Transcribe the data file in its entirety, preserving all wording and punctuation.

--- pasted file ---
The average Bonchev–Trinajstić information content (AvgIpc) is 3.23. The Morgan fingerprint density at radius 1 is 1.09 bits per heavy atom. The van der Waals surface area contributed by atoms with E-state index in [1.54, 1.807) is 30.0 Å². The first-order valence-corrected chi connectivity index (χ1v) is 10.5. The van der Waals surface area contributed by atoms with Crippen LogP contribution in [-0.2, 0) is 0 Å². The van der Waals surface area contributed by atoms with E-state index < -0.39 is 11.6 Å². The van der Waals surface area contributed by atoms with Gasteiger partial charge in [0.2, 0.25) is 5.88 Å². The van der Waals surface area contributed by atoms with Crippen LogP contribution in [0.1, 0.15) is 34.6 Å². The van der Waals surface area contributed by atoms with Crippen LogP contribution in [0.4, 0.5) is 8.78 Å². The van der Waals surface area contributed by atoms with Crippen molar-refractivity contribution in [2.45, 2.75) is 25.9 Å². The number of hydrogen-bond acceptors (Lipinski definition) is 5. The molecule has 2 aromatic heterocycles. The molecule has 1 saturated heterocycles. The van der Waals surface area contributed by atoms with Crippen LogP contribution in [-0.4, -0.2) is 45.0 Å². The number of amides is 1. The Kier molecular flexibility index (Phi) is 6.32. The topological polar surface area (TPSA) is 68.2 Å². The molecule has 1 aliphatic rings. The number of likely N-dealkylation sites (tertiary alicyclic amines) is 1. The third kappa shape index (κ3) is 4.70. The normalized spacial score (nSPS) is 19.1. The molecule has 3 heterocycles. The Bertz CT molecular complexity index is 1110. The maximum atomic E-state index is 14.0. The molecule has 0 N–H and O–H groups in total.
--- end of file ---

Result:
The average Bonchev–Trinajstić information content (AvgIpc) is 3.23. The Morgan fingerprint density at radius 1 is 1.09 bits per heavy atom. The van der Waals surface area contributed by atoms with E-state index in [1.54, 1.807) is 30.0 Å². The first-order valence-corrected chi connectivity index (χ1v) is 10.5. The van der Waals surface area contributed by atoms with Crippen LogP contribution in [-0.2, 0) is 0 Å². The van der Waals surface area contributed by atoms with E-state index < -0.39 is 11.6 Å². The van der Waals surface area contributed by atoms with Gasteiger partial charge in [0.2, 0.25) is 5.88 Å². The van der Waals surface area contributed by atoms with Crippen LogP contribution in [0.1, 0.15) is 34.6 Å². The van der Waals surface area contributed by atoms with Crippen LogP contribution in [0.4, 0.5) is 8.78 Å². The van der Waals surface area contributed by atoms with Crippen molar-refractivity contribution in [2.45, 2.75) is 25.9 Å². The number of hydrogen-bond acceptors (Lipinski definition) is 5. The molecule has 2 aromatic heterocycles. The molecule has 1 saturated heterocycles. The van der Waals surface area contributed by atoms with Crippen LogP contribution in [-0.4, -0.2) is 45.0 Å². The number of amides is 1. The Kier molecular flexibility index (Phi) is 6.32. The topological polar surface area (TPSA) is 68.2 Å². The molecule has 1 aliphatic rings. The number of likely N-dealkylation sites (tertiary alicyclic amines) is 1. The third kappa shape index (κ3) is 4.70. The normalized spacial score (nSPS) is 19.1. The molecule has 3 heterocycles. The Bertz CT molecular complexity index is 1110. The maximum atomic E-state index is 14.0. The molecule has 0 N–H and O–H groups in total.